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    $\begingroup$ @MichaelMacAskill, so why was CGS chosen in the 19th century. Did it make sense at the time? I was curious whether there was any good reason like there was for AU as explained in this answer. Edit: Okay it seems it was just the arbitrary universal standard of the time and somehow it survived in astronomy while most other sciences replaced it with the next (arbitrary) standard of (kgm and then) SI. $\endgroup$
    – Kvothe
    Apr 8 at 12:28
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    $\begingroup$ @Kvothe I believe CGS, specifically the "Gaussian" variety, came to astronomy via theoretical atomic physics. Gaussian units are convenient for spherically symmetric electromagnetism, thus for atomic theory. In astronomy, atomic spectra are are large part of how we figure out what's going on. $\endgroup$
    – John Doty
    Apr 8 at 13:01
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    $\begingroup$ @Kvothe all unit systems are arbitrary, even SI. (Maybe even especially SI, as advances in measurement and the need for continuity have resulted in redefining things that used to be nice tidy ratios, like the mass of 1L of water under standard conditions, to now be untidy rather untidy numbers). $\endgroup$
    – hobbs
    Apr 8 at 13:47
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In general, people find really enormous numbers hard to fathom, and this is true even for scientists. When using the metric system, it's not so bad hard to understand kilo-, mega-, and occasionally giga-, but beyond that things get murky. While it's common to use kilometers when referring to distances on or near earth, megameters and gigameters never caught on because they're not needed for everyday experiences.

So when referring to enormous distances, astronomers prefer to use more traditional units so they're dealing with smaller numbers. 1 AU = about 1.5e8 km, so it's a convenient unit for measurements within the solar system. For interstellar distances, light-years and parsecs are easier to work with. It's much nicer to say that Alpha Centauri is 4.3 light-years than 40.6 trillion kilometers (or 40.6 petameters).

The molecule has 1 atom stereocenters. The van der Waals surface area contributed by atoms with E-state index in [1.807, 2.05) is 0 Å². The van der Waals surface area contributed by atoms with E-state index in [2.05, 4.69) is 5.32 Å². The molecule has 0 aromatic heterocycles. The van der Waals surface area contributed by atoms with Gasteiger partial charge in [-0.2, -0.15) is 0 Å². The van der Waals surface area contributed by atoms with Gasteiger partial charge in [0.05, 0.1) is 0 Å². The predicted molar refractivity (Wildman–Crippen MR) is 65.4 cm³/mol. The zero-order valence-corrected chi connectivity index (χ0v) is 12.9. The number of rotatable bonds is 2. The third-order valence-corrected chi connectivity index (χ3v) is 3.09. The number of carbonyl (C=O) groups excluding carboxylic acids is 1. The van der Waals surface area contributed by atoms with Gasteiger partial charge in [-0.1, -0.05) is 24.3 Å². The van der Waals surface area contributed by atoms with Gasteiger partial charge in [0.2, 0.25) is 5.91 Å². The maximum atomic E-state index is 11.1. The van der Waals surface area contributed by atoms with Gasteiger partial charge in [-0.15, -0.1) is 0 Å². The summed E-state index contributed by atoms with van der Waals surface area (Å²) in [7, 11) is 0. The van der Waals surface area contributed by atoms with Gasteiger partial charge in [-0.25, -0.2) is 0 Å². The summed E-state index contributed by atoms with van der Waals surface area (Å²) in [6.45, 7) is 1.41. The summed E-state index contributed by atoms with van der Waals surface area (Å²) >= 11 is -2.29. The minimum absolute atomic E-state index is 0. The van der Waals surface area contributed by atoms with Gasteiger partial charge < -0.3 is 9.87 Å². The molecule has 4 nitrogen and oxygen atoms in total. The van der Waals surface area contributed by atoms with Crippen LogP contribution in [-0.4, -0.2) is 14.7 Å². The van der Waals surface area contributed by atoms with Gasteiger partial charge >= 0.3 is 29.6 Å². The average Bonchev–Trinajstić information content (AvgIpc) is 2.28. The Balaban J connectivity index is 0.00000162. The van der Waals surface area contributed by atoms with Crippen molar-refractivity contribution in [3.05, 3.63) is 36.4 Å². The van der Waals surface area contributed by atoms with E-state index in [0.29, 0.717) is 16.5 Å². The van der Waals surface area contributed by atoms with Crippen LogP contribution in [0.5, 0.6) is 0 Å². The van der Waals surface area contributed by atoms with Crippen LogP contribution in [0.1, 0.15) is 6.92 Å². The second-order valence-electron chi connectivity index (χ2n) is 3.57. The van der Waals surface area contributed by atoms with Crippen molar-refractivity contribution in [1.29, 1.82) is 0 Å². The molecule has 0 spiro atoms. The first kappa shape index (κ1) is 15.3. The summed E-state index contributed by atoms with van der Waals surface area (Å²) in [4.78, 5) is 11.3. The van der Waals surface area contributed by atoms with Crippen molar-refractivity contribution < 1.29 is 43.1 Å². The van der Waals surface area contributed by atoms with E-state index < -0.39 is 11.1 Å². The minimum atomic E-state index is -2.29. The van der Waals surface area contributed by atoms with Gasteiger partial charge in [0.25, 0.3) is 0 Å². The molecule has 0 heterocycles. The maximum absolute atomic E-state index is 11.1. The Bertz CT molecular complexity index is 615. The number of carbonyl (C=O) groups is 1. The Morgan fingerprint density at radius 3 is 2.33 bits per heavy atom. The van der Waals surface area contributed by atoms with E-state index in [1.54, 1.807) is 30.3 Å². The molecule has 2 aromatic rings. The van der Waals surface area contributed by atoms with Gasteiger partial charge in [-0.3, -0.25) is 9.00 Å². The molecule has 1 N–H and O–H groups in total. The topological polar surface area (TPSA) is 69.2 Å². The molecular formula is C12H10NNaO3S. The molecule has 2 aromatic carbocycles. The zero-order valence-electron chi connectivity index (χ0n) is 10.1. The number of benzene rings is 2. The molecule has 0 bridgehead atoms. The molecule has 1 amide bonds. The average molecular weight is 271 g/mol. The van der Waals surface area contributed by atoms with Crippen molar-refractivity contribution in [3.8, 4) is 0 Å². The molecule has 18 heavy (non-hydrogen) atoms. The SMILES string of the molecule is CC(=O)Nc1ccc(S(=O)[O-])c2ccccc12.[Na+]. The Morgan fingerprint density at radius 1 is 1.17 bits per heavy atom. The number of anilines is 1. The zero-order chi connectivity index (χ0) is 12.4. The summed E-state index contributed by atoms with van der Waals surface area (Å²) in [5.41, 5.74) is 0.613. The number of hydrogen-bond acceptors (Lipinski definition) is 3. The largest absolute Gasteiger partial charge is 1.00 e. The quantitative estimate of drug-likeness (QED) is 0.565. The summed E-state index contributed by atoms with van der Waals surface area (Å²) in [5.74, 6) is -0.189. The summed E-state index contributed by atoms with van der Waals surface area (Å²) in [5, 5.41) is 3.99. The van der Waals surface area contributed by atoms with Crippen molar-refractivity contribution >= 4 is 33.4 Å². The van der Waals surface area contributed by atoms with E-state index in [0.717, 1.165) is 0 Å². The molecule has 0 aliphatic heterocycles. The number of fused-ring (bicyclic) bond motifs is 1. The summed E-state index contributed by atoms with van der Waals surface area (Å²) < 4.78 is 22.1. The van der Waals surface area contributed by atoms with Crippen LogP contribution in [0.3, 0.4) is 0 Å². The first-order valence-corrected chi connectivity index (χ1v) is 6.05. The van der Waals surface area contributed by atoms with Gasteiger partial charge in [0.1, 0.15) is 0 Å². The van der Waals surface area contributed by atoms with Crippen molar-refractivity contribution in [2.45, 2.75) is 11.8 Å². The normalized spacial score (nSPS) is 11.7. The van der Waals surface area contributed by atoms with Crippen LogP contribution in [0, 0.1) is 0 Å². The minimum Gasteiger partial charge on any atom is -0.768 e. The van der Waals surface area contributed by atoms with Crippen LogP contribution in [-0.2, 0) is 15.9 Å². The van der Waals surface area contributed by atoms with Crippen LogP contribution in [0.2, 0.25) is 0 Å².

One of the benefits of the metric system is how easy it is to switch among scales -- going from milimeters to meters is dividing by 1000, which just moves the decimal point. But this doesn't come up much when dealing with astronomical distances (although they do use metric prefixes to scale up to galactic and intergalactic distances, by using kiloparsecs).

Note that this differs between scientific disciplines. Particle physicists are happy referring to giga-electron volts. The differences are likely historical -- the metric system was well established by the time it became necessary to deal with these quantities. But astronomy is a much older science.

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    $\begingroup$ Even the electron volt isn't an SI unit, the SI unit is the joule, but even when talking about GeV that's still 10^-10 J which is an inconveniently small number $\endgroup$ Apr 8 at 5:48
  • $\begingroup$ @AlanBirtles and by this point, using nanojoules or picojoules would feel weird as well. I generally feel that the SI-prefixes beyoud pico/Tera often are not helpful at all compared to just using an exponential notation (femto/Exa are already much less useful, and beyond that, there is mental conversion required all the time, with mixups as well). Naming things after these is fine, but actually using them is cumbersome. $\endgroup$
    – Chieron
    Apr 8 at 11:24
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    $\begingroup$ @Chieron but all this is just a matter of what you're used to. Femtoseconds are completely normal to people working with pulsed lasers. If astronomers would stick to peta/exa/zettametres for a couple of years, they would soon find them just as intuitive as parsecs. With AU it's a different matter, more comparable to the Ångström in chemistry or the year in meteorology. $\endgroup$ Apr 8 at 11:38
  • $\begingroup$ Regarding your first paragraph, it's worth noting that distances that could be expressed in megameters are more commonly expressed in thousands of km. So the Moon is said to orbit at an average distance of 384 400 km, not 384.4 Gm. While the latter is shorter and should be more practical, in real life, it requires more mental agility than the former (because we are going to convert it to something we know better anyway). $\endgroup$